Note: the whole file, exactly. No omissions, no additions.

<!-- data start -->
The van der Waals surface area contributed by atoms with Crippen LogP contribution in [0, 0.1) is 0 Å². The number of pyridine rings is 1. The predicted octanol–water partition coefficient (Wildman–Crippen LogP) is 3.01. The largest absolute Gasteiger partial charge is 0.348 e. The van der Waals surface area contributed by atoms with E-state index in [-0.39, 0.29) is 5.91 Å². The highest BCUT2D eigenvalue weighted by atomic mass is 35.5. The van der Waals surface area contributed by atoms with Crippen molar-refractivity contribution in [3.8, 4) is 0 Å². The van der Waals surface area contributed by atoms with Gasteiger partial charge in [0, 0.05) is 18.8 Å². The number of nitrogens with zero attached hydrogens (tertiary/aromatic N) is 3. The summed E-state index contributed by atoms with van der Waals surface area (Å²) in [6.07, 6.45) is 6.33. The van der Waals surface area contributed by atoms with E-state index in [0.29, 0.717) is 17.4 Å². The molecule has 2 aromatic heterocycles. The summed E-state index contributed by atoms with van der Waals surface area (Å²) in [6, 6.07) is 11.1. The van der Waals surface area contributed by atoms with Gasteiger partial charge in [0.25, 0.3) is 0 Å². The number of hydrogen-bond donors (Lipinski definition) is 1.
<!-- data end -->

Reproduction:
The van der Waals surface area contributed by atoms with Crippen LogP contribution in [0, 0.1) is 0 Å². The number of pyridine rings is 1. The predicted octanol–water partition coefficient (Wildman–Crippen LogP) is 3.01. The largest absolute Gasteiger partial charge is 0.348 e. The van der Waals surface area contributed by atoms with E-state index in [-0.39, 0.29) is 5.91 Å². The highest BCUT2D eigenvalue weighted by atomic mass is 35.5. The van der Waals surface area contributed by atoms with Crippen molar-refractivity contribution in [3.8, 4) is 0 Å². The van der Waals surface area contributed by atoms with Gasteiger partial charge in [0, 0.05) is 18.8 Å². The number of nitrogens with zero attached hydrogens (tertiary/aromatic N) is 3. The summed E-state index contributed by atoms with van der Waals surface area (Å²) in [6.07, 6.45) is 6.33. The van der Waals surface area contributed by atoms with E-state index in [0.29, 0.717) is 17.4 Å². The molecule has 2 aromatic heterocycles. The summed E-state index contributed by atoms with van der Waals surface area (Å²) in [6, 6.07) is 11.1. The van der Waals surface area contributed by atoms with Gasteiger partial charge in [0.25, 0.3) is 0 Å². The number of hydrogen-bond donors (Lipinski definition) is 1.